Attorney Richard L. Bolton (second from right) after his oral argument in Chicago on behalf of FFRF, pictured with FFRF staff attorney Rebecca Markert, legal clerk Stephanie Schmitt and staff attorney Patrick Elliott.
The 7th Circuit U.S. Court of Appeals heard oral arguments Dec. 2 on the Obama administration’s appeal of a U.S. District Court decision that the National Day of Prayer is unconstitutional.
U.S. District Judge Barbara Crabb decided in favor of the Freedom From Religion Foundation in its suit, filed in 2008, that the law designating the first Thursday in May as the National Day of Prayer and requiring a proclamation by the president violated the Establishment Clause of the First Amendment.
“The same law that prohibits the government from declaring a National Day of Prayer also prohibits it from declaring a National Day of Blasphemy,” Judge Crabb noted in her April 15, 2010 decision. “It is because the nature of prayer is so personal and can have such a powerful effect on a community that the government may not use its authority to try to influence any individual’s decision whether and when to pray.”
The Obama administration announced on April 22 that it would appeal Judge Crabb’s decision. Dozens of theocratic groups, plus more than half of state attorneys general, filed “friend of the court” briefs siding with the government. Eleven groups supporting state-church separation filed amicus briefs on behalf of the Foundation.
Litigation Attorney Richard L. Bolton argued the Foundation’s case in Chicago before a 7th Circuit panel consisting of Chief Judge Frank Easterbrook, a President Reagan ap- pointee who participated by telephone in the arg- uments, and Judges Daniel Manion and Ann Claire Williams, appointed respectively by Reagan and President Clinton. Lowell Sturgill, a Department of Justice attorney from Washington, D.C., represented the Obama administration.
Williams engaged in feisty repartee with Sturgill, who argued that the plaintiffs lack standing to sue and that there is nothing coercive about the prayer proclamation and statute. He told the panel that Judge Crabb erred in granting FFRF standing to challenge the law and the president’s enforcement of it.
Bolton noted that the U.S. Supreme Court has ruled in numerous cases, as did Judge Crabb in her decision, that the Establishment Clause does not require “sticks and stones” injury. The violation, Bolton said, stems from identifying “some people as insiders and others as outsiders” by proclaiming a day for prayer.
Bolton argued that constitutional protections against discrimination aren’t limited to religious groups. “The Establishment Clause protects nonbelievers — ‘infidels,’ the Supreme Court has said — nonbelievers, atheists, every bit as much as much as Jews and Muslims and Catholics and Protestants.”
Theocrats like Rev. Billy Graham mounted “a six-week crusade” in 1952 to get the law passed, Bolton told the court, explaining the Day of Prayer’s historical pedigree. “People who wanted to have an easier opportunity to promote religion concluded that it would be easier, number one, if you had the endorsement and support of the government, and number two, it would be a lot easier if we knew when it was going to be. And that’s why they went back to the well and changed it [in 1988] to have it be a particular day.”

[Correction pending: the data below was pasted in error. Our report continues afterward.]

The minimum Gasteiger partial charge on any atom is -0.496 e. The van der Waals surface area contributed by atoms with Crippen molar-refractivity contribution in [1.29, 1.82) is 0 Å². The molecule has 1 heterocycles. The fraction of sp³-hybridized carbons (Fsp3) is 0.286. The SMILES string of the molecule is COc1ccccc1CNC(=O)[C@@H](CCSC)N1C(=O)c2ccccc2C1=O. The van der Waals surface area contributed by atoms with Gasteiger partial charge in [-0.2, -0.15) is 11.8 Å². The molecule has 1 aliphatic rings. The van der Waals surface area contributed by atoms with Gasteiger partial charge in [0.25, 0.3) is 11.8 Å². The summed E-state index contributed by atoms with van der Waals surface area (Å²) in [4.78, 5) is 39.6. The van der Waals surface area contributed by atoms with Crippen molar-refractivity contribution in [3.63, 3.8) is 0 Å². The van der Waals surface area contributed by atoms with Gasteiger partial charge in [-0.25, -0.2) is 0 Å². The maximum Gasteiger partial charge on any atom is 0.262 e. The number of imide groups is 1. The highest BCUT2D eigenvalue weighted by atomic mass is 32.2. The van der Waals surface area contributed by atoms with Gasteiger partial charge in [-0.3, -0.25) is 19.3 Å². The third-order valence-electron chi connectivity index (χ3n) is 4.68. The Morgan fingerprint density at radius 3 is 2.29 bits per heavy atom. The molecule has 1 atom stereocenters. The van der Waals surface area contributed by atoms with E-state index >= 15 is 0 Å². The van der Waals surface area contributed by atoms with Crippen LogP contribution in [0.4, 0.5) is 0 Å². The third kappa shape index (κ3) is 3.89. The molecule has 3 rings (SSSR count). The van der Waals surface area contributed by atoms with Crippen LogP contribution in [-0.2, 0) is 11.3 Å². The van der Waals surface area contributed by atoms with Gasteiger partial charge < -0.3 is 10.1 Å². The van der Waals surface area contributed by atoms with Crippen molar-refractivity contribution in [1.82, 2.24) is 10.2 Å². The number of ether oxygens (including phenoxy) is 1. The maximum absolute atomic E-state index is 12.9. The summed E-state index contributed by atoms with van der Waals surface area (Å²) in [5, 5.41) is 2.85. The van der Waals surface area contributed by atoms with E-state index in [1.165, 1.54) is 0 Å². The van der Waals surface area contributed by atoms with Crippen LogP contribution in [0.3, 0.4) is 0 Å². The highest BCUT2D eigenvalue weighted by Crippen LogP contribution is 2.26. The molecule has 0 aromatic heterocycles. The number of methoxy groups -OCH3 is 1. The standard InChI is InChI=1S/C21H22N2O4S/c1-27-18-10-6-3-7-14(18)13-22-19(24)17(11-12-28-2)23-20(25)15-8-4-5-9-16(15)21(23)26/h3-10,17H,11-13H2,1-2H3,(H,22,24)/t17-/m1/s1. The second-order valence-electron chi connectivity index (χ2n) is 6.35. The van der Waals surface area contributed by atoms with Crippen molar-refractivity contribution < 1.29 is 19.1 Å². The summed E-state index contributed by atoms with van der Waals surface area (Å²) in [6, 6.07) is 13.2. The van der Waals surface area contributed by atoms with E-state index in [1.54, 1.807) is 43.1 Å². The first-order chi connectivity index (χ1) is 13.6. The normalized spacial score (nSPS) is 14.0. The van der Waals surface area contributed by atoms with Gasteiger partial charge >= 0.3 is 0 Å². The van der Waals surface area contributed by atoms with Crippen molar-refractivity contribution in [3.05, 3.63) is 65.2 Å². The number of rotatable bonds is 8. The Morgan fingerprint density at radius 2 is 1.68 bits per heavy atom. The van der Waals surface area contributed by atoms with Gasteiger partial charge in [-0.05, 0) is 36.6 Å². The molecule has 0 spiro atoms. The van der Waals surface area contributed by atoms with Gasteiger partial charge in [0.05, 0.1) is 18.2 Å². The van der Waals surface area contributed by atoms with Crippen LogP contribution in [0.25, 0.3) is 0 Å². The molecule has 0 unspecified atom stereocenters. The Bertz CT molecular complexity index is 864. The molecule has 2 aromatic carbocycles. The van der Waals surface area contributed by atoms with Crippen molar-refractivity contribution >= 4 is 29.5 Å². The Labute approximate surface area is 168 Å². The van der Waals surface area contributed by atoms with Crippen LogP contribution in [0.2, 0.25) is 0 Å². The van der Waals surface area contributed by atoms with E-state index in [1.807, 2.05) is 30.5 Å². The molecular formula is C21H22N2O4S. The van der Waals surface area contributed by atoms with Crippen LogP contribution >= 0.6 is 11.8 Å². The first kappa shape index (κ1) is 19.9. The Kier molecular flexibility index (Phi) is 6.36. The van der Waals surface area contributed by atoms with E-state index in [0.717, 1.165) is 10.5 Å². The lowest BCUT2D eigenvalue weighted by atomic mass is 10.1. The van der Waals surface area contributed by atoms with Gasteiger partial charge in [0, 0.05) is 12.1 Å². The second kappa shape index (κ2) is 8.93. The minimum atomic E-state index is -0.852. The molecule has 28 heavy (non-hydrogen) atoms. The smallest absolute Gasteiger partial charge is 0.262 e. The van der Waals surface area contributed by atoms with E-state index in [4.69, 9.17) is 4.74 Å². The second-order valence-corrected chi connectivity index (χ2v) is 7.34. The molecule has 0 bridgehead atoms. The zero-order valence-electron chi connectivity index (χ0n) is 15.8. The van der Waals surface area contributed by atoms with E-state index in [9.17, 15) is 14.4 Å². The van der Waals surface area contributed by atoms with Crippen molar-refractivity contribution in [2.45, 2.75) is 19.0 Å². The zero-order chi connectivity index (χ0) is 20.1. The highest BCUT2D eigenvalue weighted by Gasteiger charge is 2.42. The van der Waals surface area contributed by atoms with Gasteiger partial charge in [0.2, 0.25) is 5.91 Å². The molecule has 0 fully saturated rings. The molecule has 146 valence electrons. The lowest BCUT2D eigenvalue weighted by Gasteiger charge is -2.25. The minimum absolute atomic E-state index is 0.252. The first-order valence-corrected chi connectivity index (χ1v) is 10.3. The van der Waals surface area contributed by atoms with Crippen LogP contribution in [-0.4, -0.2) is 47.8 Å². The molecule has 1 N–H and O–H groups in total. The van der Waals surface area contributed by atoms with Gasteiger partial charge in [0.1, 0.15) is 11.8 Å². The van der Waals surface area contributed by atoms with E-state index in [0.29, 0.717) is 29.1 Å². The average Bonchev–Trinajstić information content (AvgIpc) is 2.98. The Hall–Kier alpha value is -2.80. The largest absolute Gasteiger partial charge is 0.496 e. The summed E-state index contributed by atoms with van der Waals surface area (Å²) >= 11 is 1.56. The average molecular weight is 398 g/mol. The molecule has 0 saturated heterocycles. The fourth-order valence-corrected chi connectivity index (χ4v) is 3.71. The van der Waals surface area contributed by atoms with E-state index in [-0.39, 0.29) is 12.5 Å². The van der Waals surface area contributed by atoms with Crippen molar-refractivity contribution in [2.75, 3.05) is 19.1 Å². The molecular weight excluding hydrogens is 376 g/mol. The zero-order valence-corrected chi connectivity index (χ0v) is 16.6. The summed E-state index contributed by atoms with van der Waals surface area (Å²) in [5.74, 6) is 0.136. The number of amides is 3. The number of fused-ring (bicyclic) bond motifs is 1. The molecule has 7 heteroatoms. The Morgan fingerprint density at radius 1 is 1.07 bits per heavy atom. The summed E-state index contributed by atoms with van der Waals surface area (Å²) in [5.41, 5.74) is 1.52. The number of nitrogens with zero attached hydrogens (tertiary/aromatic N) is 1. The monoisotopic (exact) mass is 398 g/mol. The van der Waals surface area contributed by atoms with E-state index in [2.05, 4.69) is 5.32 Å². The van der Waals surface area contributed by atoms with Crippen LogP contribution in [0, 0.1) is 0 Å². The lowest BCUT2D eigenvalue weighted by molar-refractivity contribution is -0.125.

Judge Crabb went to great lengths to explain in her decision, Bolton said, that government neutrality in religious matters is not meant to discourage people from worshipping as they please. “The problem here is that advocates for the National Day of Prayer are seeking to rely on the credibility of the government to further their own end,” Bolton said. “In a sense, what’s happening here, is that the government is being used in lieu of them having faith in their own message.” He argued that NDP advocates have engaged in a sort of “history as illusion.”
At least a quarter of the presidential proclamations have repeated the lie that America’s founders prayed at the convention adopting the secular Constitution. Many proclamations have invoked other myths, such as that George Washington knelt in prayer in the snow at Valley Forge, Pa.
Judge Williams asked Bolton to define the plaintiffs’ injury.
“The fact of the matter is that government speech matters,” he said, “and the premise of the advocates of the National Day of Prayer essentially is that government speech doesn’t matter, government speech that is mandated by Congress and implemented by the president. It is the reaction to the speech that is the recognized injury.”
Since 1989, the NDP Task Force, housed in Focus on the Family’s headquarters in Colorado Springs, Colo., has written presidential proclamations with a yearly theme and scripture verse. Presidents, governors and other public officials have often used the Task Force’s wording or themes. Its chairperson, Shirley Dobson, has spoken at eight White House prayer services on the National Day of Prayer. It organizes between 30,000 to 40,000 prayer gatherings across the country.
It’s very clear that, Bolton said, “The National Day of Prayer is perceived as a day in which the government is supporting and promoting religion.”
The Task Force already has announced its theme for the May 5, 2011, Day of Prayer: “A Mighty Fortress is Our God,” based on Psalm 91:2, which says, “I will say to the Lord, my refuge and my fortress, my God in whom I trust.”
A decision is expected by summer.